Indust/Manufctrng Engrg (IME)

IME-100  Interdisciplinary Design and Manufacturing    4 Credits

Prerequisites: None
Terms Offered: Summer, Fall, Winter, Spring
This introductory class exposes students to basic design principles, the materials of manufacture, their structure and properties, and methods of processing them into everyday products. A laboratory experience provides hands-on experience in many of these processes. A second laboratory provides experience in mechanical design and electrical and computer manufacturing.
Lecture: 2, Lab 4, Other 0

IME-211  Algorithms and Computer Programming    4 Credits

Prerequisites: None
Minimum Class Standing: Sophomore
Terms Offered: Summer, Fall
An introduction to algorithm development and a structured programming language using VB (Visual Basic) programming language. Students use procedural and event-driven programming methodologies to design, develop, and test computer programs to solve engineering, science, and financial problems. The course incorporates VB’s ActiveX controls. VB programs will be interfaced with Excel spreadsheet and Access Database using DDE (Dynamic Data Exchange) method.
Lecture: 3, Lab 2, Other 0

IME-301  Engineering Materials    4 Credits

Prerequisites: (IME-100 or KETT-101) and CHEM-135 and CHEM-136 and MECH-210
Minimum Class Standing: Sophomore 2
Terms Offered: Summer, Fall, Winter, Spring
Learn how to specify suitable materials for a given application based on mechanical properties determined from experimental data. The selection of alternative metals, ceramics, polymers and composites, and the management of materials properties to satisfy design requirements will be discussed. Processing changes structure and how this change in structure affects the mechanical properties of materials will be demonstrated. Students will be expected to communicate their findings in oral, written and visual form.
Lecture: 3, Lab 2, Other 0

IME-321  Operations Research I - Deterministic Models    4 Credits

Prerequisites: None
Terms Offered: Summer, Fall
Deterministic Systems Optimization; Review of linear algebra, linear programming, sensitivity analysis, transportation problems, assignment problems, transshipment problems, network models, integer programming, and dynamic programming.
Lecture: 4, Lab 0, Other 0

IME-332  Engineering Statistics I - Statistical Inference and Regression    4 Credits

Prerequisites: MATH-310 or MATH-408
Minimum Class Standing: Sophomore 2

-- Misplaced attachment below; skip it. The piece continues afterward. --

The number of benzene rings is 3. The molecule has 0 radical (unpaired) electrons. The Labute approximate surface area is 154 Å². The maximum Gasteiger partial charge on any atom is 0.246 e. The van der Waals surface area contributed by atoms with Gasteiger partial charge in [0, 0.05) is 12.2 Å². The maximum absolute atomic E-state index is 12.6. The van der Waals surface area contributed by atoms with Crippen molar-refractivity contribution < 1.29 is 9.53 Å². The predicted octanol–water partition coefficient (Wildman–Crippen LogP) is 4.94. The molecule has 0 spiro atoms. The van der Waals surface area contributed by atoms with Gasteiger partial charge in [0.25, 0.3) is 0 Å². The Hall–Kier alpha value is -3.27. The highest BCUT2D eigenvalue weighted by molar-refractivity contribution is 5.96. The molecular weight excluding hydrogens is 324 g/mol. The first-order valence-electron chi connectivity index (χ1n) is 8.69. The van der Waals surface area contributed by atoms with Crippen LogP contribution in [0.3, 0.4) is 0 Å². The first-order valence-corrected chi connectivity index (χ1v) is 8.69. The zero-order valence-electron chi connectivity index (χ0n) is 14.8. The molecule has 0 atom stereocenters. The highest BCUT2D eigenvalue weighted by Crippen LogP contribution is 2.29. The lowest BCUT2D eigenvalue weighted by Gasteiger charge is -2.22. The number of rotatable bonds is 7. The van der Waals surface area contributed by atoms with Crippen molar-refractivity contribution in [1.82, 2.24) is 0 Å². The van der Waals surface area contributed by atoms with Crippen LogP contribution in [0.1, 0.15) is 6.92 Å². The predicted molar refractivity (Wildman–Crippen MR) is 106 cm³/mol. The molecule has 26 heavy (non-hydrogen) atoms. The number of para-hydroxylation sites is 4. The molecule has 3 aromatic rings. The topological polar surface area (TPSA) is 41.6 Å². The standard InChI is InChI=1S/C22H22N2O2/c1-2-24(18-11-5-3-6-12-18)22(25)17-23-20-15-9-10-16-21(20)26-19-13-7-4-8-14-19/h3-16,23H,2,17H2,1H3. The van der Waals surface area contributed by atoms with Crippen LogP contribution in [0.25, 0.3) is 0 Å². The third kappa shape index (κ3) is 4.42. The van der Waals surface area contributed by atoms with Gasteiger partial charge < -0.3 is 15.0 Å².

Terms Offered: Summer, Fall
Introduction to Applied Engineering Statistics. Basic concepts in statistics, exploratory data analysis, different sampling methods, descriptive statistics, inferential statistics for one and two population cases, goodness of fit tests, regression analysis and non-parametric statistics. Statistical software such as Minitab is used throughout the course.
Lecture: 4, Lab 0, Other 0

IME-333  Engineering Statistics II - Design of Experiments    4 Credits

Prerequisites: IME-332
Minimum Class Standing: Junior
Terms Offered: Winter, Spring
Advanced topics in Applied Engineering Statistics. Introduction to linear regression analysis, simple linear models, multiple linear models, residual analysis, indicator variables, variable selection process, ANOVA, introduction to DOE, basic designs, factorial designs, fractional factorial designs, blocking, Taguchi designs, and response surface methodology. Extensive use of statistical software such as Minitab throughout the course. ***Pre-req override allowed with permission of instructor.
Lecture: 4, Lab 0, Other 0

IME-351  Engineering Economics    4 Credits

Prerequisites: MATH-101
Minimum Class Standing: Sophomore
Terms Offered: Winter, Spring
This is an introductory course on economic and financial analysis to assist engineering managers in making fiscally sound decisions. Topics include financial measures such as Return On Investment, Break-even Analysis, Replacement Analysis, Depreciation and Taxes, and Multiple-criteria Decision Making.
Lecture: 4, Lab 0, Other 0

IME-361  Lean Work Design    4 Credits

Prerequisites: MATH-310 or MATH-408
Minimum Class Standing: Junior
Terms Offered: Winter, Spring
The design and implementation of a production system is used to provide a fundamental understanding of work design and performance improvement concepts, tools, and techniques. Topics covered include applied anthropometry, charting techniques, work methods and waste analysis, performance measurements and learning curves, workplace organization and visual controls, human factors, and physiological stress.
Lecture: 3, Lab 2, Other 0

IME-403  Computer Numerical Control Machining    4 Credits

Prerequisites: IME-301
Minimum Class Standing: Junior 2
Terms Offered: Winter, Spring